Alabama authorities say a home burglary suspect has died after police used a stun gun on the man.  Birmingham police say he resisted officers who found him in a house wrapped in what looked like material from the air conditioner duct work.  The Lewisburg Road homeowner called police Tuesday about glass breaking and someone yelling and growling in his basement.  Police reportedly entered the dwelling and used a stun gun several times on a white suspect before handcuffing him.  Investigators say the man was "extremely irritated" throughout and didn't obey verbal commands.

Montgomery Education Foundation's Brain Forest Summer Learning Academy was spotlighted Wednesday at Carver High School.  The academic-enrichment program is for rising 4th, 5th, and 6th graders in the Montgomery Public School system.  Community Program Director Dillion Nettles, says the program aims to prevent learning loss during summer months.  To find out how your child can participate in next summer's program visit

A police officer is free on bond after being arrested following a rash of road-sign thefts in southeast Alabama.  Brantley Police Chief Titus Averett says officer Jeremy Ray Walker of Glenwood is on paid leave following his arrest in Pike County.  The 30-year-old Walker is charged with receiving stolen property.  Lt. Troy Johnson of the Pike County Sheriff's Office says an investigation began after someone reported that Walker was selling road signs from Crenshaw County.  Investigators contacted the county engineer and learned signs had been reported stolen from several roads.

NPR Politics presents the Lunchbox List: our favorite campaign news and stories curated from NPR and around the Web in digestible bites (100 words or less!). Look for it every weekday afternoon from now until the conventions.

Convention Countdown

The Republican National Convention is in 4 days in Cleveland.

The Democratic National Convention is in 11 days in Philadelphia.

NASA has released the first picture of Jupiter taken since the Juno spacecraft went into orbit around the planet on July 4.

The picture was taken on July 10. Juno was 2.7 million miles from Jupiter at the time. The color image shows some of the atmospheric features of the planet, including the giant red spot. You can also see three of Jupiter's moons in the picture: Io, Europa and Ganymede.

The Senate is set to approve a bill intended to change the way police and health care workers treat people struggling with opioid addictions.

My husband and I once took great pleasure in preparing meals from scratch. We made pizza dough and sauce. We baked bread. We churned ice cream.

Then we became parents.

Now there are some weeks when pre-chopped vegetables and a rotisserie chicken are the only things between us and five nights of Chipotle.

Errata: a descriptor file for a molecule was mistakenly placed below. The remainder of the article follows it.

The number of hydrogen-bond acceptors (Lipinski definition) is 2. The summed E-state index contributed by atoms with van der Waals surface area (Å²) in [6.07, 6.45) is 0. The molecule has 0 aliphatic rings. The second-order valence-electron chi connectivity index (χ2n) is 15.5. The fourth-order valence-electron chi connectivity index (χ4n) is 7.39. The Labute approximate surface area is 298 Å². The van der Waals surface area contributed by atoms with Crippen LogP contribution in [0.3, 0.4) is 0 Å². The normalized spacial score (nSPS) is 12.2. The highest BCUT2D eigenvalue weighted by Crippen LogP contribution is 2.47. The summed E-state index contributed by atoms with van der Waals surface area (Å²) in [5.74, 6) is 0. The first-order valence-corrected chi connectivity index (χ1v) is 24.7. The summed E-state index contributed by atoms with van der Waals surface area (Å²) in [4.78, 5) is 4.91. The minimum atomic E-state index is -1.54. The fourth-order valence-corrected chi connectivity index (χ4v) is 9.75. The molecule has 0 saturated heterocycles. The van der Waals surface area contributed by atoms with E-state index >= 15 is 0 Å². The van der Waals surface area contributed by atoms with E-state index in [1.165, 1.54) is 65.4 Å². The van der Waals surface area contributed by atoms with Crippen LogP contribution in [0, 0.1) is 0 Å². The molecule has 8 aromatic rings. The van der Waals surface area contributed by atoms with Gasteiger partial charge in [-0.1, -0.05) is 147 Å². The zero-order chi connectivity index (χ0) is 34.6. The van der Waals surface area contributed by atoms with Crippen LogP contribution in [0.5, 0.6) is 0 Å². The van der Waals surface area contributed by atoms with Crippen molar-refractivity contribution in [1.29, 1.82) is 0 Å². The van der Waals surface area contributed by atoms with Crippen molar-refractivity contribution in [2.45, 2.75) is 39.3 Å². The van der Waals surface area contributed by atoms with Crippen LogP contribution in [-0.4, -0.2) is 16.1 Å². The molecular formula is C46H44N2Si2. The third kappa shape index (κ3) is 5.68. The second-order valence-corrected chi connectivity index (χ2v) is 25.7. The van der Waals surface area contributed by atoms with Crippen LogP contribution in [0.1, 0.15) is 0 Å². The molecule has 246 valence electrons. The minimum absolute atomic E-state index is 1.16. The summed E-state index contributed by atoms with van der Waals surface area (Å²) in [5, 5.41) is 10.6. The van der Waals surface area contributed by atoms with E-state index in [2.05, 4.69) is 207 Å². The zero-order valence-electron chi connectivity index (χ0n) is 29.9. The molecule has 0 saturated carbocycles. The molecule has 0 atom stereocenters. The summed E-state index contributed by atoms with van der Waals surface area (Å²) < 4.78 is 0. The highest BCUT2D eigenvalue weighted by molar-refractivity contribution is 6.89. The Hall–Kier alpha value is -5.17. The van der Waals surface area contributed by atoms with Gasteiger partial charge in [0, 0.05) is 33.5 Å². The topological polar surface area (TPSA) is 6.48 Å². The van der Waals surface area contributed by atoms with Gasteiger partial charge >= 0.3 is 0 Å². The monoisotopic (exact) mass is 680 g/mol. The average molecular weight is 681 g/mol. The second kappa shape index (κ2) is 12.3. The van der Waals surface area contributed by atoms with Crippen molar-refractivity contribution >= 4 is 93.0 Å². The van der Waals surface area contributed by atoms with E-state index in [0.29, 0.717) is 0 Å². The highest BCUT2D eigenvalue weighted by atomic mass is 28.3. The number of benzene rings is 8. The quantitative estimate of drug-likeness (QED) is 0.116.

Parents are busy. For some of us, figuring out how to get dinner on the table is a daily struggle. So I reached out to food experts, parents and nutritionists for help. Here is some of their (and my) best advice for making weeknight meals happen.

"O Canada," the national anthem of our neighbors up north, comes in two official versions — English and French. They share a melody, but differ in meaning.

Let the record show: neither version of those lyrics contains the phrase "all lives matter."

But at the 2016 All-Star Game, the song got an unexpected edit.

At Petco Park in San Diego, one member of the Canadian singing group The Tenors — by himself, according to the other members of the group — revised the anthem.

School's out, and a lot of parents are getting through the long summer days with extra helpings of digital devices.

How should we feel about that?

Police in Baton Rouge say they have arrested three people who stole guns with the goal of killing police officers. They are still looking for a fourth suspect in the alleged plot, NPR's Greg Allen reports.

"Police say the thefts were at a Baton Rouge pawn shop early Saturday morning," Greg says. "One person was arrested at the scene. Since then, two others have been arrested and six of the eight stolen handguns have been recovered. Police are still looking for one other man."

A 13-year-old boy is among those arrested, Greg says.


The Lead Sheet: Top 5 Jazz Stories This Week

Oct 26, 2012

An announcement: The end-of-the-week recap, formerly "Around The Jazz Internet" or "The Friday Link Dump," has a new name. Musicians will know that a "lead sheet" is a melodic sketch with chord changes, a reference guide for when you don't know the tune by heart. Here's what you ought to read from this week: